“When did you know?”

“When did you know?”, they ask eagerly. This question strikes me oddly. I always hesitate, unsure of how to answer. There was no big discovery. Their face swims before me, open and seeming to expect some big confession while I imagine waking up one morning, suddenly aware of my deepest desires. It didn’t happen that way. It really didn’t *happen* at all. I always knew, I say, and watch skepticism screw up their features.

But it’s true, curious asker. The fact that I was different from everyone’s expectations (except my own; I remain unsurprised with myself) was not news to me growing up. While I voraciously eyed every boy and girl that caught my eye in the school yard and talked them into games that always ended in me being tied to trees with invisible ropes or chained in a jungle gym dungeon, I was constantly being told by adults and peers alike that everything from my taste in books to my clothes sure were “different”. I was unconcerned with my failure to conform to conventionality, but massively alarmed by everyone’s desire to fit into predetermined boxes. I happily created and entertained very serious theories to explain why everyone was the same (or wanted to be), which ranged from cultural brainwashing via Disney to, ahem, aliens (I was 10ish at the time, and had read every Animorphs book in my elementary school’s library, ok? It wasn’t much of a stretch).

Fast forward to the budding adolescence of middle school. I had a simultaneous crush on my algebra teacher and my best friend from 6th grade (who dumped me like a hot potato as soon as the rumors rolled in that we were lesbians. True enough, cruel 11 year olds, but did you have to tell?). My peers had grown out of playground games and into school dances. After one sweaty evening in a darkened room, I couldn’t run fast enough from those uncomfortable (and heavily supervised) gendered interactions to the sanctuary of the card table in the science room. Always there, too, cutting his card shark teeth on vicious games of rummy, was a dark-haired boy I knew from orchestra. I knew immediately that he was also “different”. A few card games and furious debates about the Lord of the Rings later, we were the best of friends.

One day not long after my 14th birthday, this dear boy (we’ll call him M) and I were discussing some aspect of orchestra class (most probably, how terribly attractive we both found the substitute music teacher, a slender young man who played the flute) with a mutual friend (we’ll call her Y) when we were joined by the small girl who sat behind me in class. I watched in fascination as Y and M gave her some small directions while she mimed being a cat, and M patted her head appreciatively as she hurried off to do as she was bid. To answer my curious stare, M explained that she was their pet. It was a game they played, he explained. I could, M said slyly, be their pet too, but he thought I would be better suited to being a slave. He presented terms: hang out with them at lunch and in class, and do as they asked. I would be 50% his, 49% Y’s, and I would have 1% for myself so I could consent and negotiate. We all agreed, and I spent the last weeks of the 8th grade in blissful playful service.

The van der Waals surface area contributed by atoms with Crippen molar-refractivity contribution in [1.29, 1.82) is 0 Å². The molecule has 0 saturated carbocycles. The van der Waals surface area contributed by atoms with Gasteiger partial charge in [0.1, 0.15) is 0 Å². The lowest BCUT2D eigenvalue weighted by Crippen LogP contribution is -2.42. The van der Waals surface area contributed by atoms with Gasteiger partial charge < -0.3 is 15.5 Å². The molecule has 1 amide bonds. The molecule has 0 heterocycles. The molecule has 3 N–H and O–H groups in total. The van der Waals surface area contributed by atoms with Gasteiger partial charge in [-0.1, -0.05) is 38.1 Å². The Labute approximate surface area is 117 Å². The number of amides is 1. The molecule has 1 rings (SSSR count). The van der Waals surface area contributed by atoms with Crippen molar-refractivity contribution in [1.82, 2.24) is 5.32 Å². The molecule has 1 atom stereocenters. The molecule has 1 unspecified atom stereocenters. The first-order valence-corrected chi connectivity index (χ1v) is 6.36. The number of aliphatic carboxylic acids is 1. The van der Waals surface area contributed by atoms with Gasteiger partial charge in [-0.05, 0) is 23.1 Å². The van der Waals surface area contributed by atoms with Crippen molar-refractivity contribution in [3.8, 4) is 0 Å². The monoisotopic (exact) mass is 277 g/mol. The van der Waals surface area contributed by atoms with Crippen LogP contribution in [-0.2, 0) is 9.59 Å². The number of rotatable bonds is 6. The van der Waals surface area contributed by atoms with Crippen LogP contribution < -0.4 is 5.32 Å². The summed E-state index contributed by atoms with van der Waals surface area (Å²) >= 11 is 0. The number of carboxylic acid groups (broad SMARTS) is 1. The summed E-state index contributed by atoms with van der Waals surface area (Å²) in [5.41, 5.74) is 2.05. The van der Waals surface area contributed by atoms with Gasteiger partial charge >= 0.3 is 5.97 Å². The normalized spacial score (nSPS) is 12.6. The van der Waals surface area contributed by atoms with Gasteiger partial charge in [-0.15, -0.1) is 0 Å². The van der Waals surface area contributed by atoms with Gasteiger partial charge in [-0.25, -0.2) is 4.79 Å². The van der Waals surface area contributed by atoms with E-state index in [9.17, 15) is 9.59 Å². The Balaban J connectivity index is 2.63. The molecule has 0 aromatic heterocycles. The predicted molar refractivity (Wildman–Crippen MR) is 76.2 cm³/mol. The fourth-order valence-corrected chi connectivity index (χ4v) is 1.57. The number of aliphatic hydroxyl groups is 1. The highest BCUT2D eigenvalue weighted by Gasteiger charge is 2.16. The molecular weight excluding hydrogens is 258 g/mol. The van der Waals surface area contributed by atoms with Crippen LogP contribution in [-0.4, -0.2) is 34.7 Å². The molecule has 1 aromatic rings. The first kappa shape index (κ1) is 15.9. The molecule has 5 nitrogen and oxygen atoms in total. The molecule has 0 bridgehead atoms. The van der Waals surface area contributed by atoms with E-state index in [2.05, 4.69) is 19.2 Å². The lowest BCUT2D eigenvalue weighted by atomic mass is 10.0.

I carried their books. I walked with them to class. I waited patiently as M fed me whatever special snack he had brought to lunch that day, and I disposed of our trays afterwards. I answered happily to “R” (a play on “our”) and waved away concerned friends who informed me that I could not be owned. I could, I explained, if I wanted to be. While Y steadily lost interest in the game, M didn’t, and often reminded me that I could stop it at any time if I didn’t want it anymore. I always opted to keep it going, and he consented. Our friendship deepened beyond the innocent kink and we found an array of mutual interests to keep us on the phone all night. I was in love in the summer lightning way only young teenagers can be, and he never even kissed me.

It ended on the last day of school. He packed up his cello in the morning, and removed the identification tag and lanyard from its neck, replacing it around mine. I spent the rest of the day’s festivities with his name bouncing against his chest. At the end of the day, he signed my yearbook, proclaiming that he was releasing me and giving me the remaining percentage of myself. I was moving that summer and neither of us were sure we’d see each other again. Incidentally, we did, many times, both that summer and after I moved, but I remained released.

I had never felt so free as when I was his.

So when did I know? I always knew. But if there’s a “how it happened” to my service submission kink, I guess that was it.

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